With support—and rain—saturating the air on Saturday, Oct. 9, Perham community members eagerly volunteered to beautify the outside of local Army veteran Lucas Schmitz's new home, built as part of the Homes for Our Troops program.
A Perham native and special education teacher at Perham Public Schools, Schmitz said he was feeling grateful, overwhelmed and wishful that the attention wasn’t on him as his family received an adapted home from Homes for Our Troops. The program donates custom-built homes to injured post-9/11 veterans; 322 homes had been built nationwide as of October 2021.
Homes for Our Troops loves to introduce veterans to the communities they live in, but in this case Schmitz was already well-known and well-liked in Perham — and the people came out to show it.
“Thank you for showing up,” Schmitz shared with the volunteers on Saturday. “There are a lot of guys that have been affected by just being in the military, and I think what’s helped me the most is moving on and becoming a part of a community — not letting my service define me completely, but also it’s an important part of who I am, and it’s nice to know that people recognize that part of who I am.”
Schmitz served with the Minnesota Army National Guard as an infantryman with the Second Combined Arms Battalion of the 34th Infantry Division.
Schmitz's house, built by Hemmelgarn Builders in Perham's Turtle Bay development, is an adapted house with grab bars, automatic doors and wide doorways. It's designed to be a “forever home” for Schmitz, who will be able to move about easily and safely. He lost his right leg following an I.E.D. explosion in 2006 in Iraq, and now uses a prosthetic leg and wheelchair.
“It’s going to be great to go into this (home),” Schmitz said. The house will be receiving its finishing touches over the next several weeks.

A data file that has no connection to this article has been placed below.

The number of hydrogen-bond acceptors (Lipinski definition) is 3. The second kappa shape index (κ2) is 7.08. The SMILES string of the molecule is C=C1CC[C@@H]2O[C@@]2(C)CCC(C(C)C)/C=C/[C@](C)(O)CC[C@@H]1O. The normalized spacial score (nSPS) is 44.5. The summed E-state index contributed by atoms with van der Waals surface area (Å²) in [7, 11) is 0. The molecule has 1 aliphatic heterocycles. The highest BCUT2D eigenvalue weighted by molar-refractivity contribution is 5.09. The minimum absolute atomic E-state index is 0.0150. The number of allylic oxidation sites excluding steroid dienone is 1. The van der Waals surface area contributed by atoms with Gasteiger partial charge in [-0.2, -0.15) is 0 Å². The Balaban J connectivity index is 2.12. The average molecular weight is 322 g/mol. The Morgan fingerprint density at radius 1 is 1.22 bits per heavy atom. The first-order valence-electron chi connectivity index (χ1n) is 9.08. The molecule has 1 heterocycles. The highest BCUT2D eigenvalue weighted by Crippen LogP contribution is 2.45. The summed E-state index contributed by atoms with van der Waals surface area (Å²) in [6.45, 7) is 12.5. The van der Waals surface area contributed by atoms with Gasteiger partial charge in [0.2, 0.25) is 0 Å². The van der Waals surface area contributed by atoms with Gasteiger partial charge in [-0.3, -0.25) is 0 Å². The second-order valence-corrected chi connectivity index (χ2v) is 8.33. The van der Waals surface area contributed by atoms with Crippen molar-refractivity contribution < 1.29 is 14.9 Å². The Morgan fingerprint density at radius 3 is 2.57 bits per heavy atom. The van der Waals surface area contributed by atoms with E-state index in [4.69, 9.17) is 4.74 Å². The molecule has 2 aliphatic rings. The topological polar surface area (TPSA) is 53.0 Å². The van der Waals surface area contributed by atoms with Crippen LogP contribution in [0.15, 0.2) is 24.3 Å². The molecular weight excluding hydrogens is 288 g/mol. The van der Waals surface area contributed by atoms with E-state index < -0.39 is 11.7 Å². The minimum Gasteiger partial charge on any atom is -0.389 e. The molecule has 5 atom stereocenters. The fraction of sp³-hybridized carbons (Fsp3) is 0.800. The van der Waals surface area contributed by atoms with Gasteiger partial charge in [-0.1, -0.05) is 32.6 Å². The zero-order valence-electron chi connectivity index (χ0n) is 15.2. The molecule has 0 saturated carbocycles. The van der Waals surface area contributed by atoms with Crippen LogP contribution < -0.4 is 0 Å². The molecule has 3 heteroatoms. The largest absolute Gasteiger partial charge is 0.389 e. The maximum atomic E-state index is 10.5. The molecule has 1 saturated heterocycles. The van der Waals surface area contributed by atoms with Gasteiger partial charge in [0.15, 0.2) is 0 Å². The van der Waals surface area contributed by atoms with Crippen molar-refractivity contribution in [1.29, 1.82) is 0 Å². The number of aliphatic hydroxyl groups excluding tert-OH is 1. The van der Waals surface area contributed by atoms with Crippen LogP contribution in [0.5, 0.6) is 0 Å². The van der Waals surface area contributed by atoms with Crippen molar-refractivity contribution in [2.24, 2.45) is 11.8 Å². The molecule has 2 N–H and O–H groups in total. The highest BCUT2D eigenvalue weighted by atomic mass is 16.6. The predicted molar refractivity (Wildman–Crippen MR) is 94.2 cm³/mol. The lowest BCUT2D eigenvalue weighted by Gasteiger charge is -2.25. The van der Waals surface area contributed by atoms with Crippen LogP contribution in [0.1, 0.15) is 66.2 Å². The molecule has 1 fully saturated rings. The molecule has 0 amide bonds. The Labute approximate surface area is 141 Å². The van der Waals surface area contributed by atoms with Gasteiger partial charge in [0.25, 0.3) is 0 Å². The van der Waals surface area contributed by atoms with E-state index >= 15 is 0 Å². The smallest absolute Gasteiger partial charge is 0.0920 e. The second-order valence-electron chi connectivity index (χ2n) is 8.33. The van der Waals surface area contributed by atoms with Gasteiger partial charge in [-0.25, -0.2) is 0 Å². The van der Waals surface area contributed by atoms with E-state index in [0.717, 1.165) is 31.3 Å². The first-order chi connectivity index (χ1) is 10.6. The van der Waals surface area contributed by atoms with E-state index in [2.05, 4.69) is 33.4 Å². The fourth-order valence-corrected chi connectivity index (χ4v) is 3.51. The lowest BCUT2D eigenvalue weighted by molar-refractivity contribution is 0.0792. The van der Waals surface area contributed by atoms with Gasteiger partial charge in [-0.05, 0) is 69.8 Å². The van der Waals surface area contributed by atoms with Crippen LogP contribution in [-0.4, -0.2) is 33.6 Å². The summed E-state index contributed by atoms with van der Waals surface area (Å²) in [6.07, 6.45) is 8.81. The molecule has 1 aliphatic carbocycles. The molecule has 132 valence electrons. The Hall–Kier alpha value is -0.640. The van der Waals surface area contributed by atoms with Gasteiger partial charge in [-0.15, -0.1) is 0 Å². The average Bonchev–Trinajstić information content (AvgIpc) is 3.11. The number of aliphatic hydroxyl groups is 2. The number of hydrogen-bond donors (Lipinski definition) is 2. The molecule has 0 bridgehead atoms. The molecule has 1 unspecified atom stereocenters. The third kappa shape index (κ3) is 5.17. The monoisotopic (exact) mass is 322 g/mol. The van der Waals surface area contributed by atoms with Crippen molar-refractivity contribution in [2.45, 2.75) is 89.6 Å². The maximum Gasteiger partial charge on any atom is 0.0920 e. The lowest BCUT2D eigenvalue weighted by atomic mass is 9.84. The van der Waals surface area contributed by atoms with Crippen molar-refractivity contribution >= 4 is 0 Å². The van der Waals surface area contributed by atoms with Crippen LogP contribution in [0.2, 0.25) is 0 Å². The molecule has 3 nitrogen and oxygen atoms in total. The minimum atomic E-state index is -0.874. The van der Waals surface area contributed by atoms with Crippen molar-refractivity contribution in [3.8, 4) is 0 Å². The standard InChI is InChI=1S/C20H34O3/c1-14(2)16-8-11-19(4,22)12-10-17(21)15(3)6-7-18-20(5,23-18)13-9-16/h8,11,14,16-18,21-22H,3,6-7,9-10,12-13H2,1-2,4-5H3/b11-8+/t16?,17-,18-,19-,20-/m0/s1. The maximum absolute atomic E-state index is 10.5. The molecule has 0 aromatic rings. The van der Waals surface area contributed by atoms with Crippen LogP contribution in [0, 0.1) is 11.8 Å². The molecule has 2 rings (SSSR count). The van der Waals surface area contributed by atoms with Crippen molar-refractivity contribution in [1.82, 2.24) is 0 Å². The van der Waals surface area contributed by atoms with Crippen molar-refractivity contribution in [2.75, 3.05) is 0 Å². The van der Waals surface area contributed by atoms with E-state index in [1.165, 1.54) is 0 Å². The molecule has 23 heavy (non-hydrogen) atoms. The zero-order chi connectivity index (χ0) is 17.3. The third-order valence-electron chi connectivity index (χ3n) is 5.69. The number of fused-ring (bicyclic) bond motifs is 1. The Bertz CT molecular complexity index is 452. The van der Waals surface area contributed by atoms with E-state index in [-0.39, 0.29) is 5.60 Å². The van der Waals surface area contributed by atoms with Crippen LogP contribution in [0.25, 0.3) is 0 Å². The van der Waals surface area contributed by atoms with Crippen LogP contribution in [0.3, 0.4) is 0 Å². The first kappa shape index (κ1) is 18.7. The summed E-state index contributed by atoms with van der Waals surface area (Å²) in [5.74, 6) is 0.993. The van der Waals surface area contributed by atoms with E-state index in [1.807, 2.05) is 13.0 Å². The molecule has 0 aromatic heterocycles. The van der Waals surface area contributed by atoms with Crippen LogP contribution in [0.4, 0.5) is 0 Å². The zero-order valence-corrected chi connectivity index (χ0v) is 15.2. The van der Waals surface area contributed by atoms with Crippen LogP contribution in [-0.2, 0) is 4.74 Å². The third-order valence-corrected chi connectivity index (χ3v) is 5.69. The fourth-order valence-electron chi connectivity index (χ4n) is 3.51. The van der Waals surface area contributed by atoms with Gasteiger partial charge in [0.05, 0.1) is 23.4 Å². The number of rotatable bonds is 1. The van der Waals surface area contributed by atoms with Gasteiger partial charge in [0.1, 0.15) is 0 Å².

As volunteers laid sod, mulched, and planted greenery on Saturday, other community members took turns at the microphone to share their gratitude and support for all who have served and sacrificed. Troy Hemmelgarn, owner and general manager of Hemmelgarn Builders, said many items for the Schmitz house — from windows to cabinets, roofing and siding — were generously donated.
“It’s been a great project,” Hammelgarn said. “It’s good to help out and give back to the community and the service members who got hurt in combat, and it’s just nice to be able to help and do something here.”
Homes for Our Troops community engagement coordinator Vanessa Leite said the community's support and speed were amazing.
“I think it’s such a wonderful cause...and it is just so good to give back to those who served for us,” Leite said. “You can’t say enough about everything that they do to protect us and our freedoms, and we’re just so grateful, and if you can give back to those who are hurt and injured over there, then why not? It’s all about just making sure that they’re OK.”
Ambassador Gary Frederick noted how each home and project is special, and the homes simply can’t be built fast enough.
The “heart-lifting” day — including kids testing out the grass for a football game — was a “marvel” for Perham High School senior Kiata Westhoff and retired teacher Marilyn Barry. Having both known Schmitz for a long time, they were excited to see him and his family receive the gift of a new home.
“It felt amazing because it was nice to know that there’s a lot of people out there that wanted to help give back to the community, and it felt nice to give back to someone who gave a lot to this world when he served,” Westhoff said.
The support of a close-knit, small-town community and schools is just what Schmitz and his wife, Tina, always hoped to share with their three children.
“I wanted my kids to be part of what I had growing up, which is this great experience,” Schmitz said. “I like the small-town rural. It might just be me, but I couldn’t live anywhere else, really.”
Learn more about the project, and make a donation, at hfotusa.org/Schmitz.